Nick Smith said:
A joint report by economic consultants NZIER and Infometrics concludes that a modified emissions trading scheme is the best way forward for New Zealand on climate change policy.
“This report is a useful contribution to the important debate on how New Zealand meets its environmental goals to reduce greenhouse gas emissions at least cost to the economy,” Dr Smith said today in releasing the report.
The report was commissioned by the Ministry for the Environment and provided to the Emissions Trading Scheme Review Committee as part of its terms of reference.
“This report concludes that a modified emissions trading scheme is the best way forward. I am releasing this report to assist with informed public debate on climate change.
“The report highlights that the costs to New Zealand’s climate change policy are significantly greater if other countries do not put a price on carbon. This reinforces the Government’s policy of aligning our response more closely with other countries.
Yep any post-Kyoto arrangement must include all major emitters.
Anyway let us look at the actual report. They note:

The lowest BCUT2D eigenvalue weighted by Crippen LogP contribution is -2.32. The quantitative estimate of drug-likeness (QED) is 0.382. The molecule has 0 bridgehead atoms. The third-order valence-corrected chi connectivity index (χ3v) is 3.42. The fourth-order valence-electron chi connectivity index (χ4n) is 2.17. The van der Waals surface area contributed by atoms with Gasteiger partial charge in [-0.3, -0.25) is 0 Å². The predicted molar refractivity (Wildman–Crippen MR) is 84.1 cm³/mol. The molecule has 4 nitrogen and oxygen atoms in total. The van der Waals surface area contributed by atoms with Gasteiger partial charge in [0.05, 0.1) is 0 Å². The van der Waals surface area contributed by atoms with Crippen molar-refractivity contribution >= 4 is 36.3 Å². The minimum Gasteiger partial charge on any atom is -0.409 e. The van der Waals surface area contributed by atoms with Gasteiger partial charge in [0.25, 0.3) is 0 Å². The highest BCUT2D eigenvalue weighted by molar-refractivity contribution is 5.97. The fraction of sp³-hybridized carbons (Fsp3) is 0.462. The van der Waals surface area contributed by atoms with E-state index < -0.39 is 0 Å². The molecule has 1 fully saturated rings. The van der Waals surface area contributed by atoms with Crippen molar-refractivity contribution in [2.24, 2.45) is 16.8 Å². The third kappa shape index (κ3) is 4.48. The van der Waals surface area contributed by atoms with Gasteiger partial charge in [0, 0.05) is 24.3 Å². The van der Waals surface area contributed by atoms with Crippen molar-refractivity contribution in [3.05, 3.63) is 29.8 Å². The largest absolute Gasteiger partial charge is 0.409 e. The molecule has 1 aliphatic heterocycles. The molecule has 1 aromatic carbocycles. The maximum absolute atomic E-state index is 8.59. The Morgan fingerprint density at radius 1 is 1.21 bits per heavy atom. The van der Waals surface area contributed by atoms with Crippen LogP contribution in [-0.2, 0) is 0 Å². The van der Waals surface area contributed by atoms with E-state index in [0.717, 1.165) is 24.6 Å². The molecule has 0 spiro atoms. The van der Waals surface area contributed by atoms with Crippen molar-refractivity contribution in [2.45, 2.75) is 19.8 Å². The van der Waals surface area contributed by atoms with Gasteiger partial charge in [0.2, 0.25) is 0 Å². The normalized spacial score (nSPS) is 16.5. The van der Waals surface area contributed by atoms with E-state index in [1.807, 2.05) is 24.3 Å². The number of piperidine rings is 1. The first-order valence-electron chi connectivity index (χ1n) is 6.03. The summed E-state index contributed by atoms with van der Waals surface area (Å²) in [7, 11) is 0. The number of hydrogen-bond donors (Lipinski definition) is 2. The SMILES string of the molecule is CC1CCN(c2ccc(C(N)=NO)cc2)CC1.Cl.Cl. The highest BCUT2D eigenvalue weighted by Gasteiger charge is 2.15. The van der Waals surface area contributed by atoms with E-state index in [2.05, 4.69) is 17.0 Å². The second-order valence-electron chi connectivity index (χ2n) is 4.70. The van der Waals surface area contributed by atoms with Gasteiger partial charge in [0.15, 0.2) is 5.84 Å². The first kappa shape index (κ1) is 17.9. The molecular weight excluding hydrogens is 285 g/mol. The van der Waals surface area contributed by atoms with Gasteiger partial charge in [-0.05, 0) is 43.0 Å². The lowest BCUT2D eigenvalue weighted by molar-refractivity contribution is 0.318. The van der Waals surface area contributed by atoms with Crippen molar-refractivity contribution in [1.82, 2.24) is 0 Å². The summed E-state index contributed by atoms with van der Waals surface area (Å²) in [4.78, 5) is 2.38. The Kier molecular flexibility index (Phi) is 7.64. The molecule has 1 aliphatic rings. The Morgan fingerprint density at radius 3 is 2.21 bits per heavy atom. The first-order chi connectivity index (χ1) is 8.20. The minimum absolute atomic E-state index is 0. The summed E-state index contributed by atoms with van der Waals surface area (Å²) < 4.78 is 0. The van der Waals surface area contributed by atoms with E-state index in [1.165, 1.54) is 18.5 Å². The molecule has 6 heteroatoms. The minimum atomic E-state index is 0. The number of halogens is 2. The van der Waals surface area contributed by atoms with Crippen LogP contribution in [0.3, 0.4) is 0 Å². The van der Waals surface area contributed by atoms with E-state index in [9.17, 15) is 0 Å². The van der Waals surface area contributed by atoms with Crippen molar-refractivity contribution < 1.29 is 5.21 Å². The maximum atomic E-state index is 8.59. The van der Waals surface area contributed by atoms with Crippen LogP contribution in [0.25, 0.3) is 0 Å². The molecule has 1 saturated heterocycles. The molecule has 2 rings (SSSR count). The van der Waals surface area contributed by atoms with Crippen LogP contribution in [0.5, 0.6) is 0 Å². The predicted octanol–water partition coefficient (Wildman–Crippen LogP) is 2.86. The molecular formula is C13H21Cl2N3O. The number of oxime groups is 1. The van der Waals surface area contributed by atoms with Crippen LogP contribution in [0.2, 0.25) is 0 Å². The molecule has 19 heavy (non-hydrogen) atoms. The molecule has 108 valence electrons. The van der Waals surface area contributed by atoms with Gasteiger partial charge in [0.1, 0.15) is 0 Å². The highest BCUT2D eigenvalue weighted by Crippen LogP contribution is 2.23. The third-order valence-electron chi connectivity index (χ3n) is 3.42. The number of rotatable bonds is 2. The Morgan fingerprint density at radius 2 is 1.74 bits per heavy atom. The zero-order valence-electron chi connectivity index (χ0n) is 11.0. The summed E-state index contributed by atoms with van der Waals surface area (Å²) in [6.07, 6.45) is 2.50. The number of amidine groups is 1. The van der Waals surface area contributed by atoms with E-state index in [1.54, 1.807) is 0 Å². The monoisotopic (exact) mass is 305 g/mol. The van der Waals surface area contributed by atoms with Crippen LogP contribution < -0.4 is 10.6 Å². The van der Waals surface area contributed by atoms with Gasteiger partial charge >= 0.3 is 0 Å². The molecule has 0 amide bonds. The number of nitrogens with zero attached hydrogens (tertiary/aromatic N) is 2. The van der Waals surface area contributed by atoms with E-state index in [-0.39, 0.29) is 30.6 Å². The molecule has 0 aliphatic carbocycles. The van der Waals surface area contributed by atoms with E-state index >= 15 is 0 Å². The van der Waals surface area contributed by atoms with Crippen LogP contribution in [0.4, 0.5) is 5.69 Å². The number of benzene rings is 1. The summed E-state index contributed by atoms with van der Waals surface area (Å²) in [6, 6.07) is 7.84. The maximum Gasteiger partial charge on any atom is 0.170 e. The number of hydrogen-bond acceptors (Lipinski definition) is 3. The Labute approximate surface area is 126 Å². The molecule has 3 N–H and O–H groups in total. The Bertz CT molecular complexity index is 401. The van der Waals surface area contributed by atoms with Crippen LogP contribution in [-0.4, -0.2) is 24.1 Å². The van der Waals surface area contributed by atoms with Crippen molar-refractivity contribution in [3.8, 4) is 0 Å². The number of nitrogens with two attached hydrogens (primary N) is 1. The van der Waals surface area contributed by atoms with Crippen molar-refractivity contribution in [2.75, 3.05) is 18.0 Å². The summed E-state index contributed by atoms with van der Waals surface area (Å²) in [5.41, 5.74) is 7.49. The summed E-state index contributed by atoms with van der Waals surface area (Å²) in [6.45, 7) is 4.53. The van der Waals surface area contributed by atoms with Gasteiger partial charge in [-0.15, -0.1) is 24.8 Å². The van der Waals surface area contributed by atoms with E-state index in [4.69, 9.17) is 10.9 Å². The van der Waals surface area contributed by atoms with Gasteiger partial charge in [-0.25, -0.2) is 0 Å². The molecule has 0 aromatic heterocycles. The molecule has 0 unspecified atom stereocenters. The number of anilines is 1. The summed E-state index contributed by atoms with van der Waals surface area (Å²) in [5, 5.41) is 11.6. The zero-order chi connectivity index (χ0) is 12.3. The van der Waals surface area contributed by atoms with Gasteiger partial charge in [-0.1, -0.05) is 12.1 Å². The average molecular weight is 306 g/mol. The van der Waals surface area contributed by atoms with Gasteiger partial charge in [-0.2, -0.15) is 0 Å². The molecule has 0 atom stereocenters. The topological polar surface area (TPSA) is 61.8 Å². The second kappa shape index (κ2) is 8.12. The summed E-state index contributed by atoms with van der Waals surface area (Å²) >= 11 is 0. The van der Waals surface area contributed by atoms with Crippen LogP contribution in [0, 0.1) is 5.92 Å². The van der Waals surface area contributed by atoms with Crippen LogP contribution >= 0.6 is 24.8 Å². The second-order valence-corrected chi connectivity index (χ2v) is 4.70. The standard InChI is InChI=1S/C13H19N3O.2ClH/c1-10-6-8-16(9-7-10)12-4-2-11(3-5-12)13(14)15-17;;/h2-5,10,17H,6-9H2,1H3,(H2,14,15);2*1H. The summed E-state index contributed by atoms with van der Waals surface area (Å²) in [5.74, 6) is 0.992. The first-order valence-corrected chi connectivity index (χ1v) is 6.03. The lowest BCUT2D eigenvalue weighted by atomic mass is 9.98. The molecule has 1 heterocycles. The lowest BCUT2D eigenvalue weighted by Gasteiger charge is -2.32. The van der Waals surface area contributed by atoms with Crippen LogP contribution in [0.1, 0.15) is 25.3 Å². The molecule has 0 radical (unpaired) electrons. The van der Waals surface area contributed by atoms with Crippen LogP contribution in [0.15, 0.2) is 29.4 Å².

There are a number of policy options available to New Zealand to pay for any international liability. The options are all on a continuum between the following two ‘extreme’ bounds:
(i) The government purchases all of the liability offshore using general taxation to raise the revenue required to do so. In this scenario, no carbon price is introduced in the New Zealand economy.
(ii) The government introduces a price for all greenhouse gases in all sectors, with no exclusions. In this scenario, emitters face the entire burden of the international liability.
Our modelling shows that if the rest of the world takes steps to price carbon, and technological change is induced by this pricing, then a broad-based domestic carbon pricing scheme is the least cost way to meet New Zealand’s international obligations. Without action by the rest of the world or technological change, the least cost option can include the free allocation of permits and exemptions for some industries and/or gases.
My version of this is they say we should have an ETS. If the rest of the world signs up to a price on carbon, then our ETS should cover all sectors. If however major emitters (such as China and the US) do not sign up, then some industries should be exempted from an ETS – agriculture being my guess as the most likely.
Indeed I am right. They say:
On balance, our recommendation in the short run is to introduce an ETS with free allocation to competitiveness-at-risk sectors, with agriculture excluded if measurement of its emissions is prohibitively expensive. Free allocation should be output-linked and phased out as our competitors adopt carbon pricing. If agriculture is initially excluded it should be transitioned into the ETS, with free allocation if required, as measurement becomes economic.
It will be interesting to see what the Select Committee recommend.Tags: ETS, Nick Smith, NZIER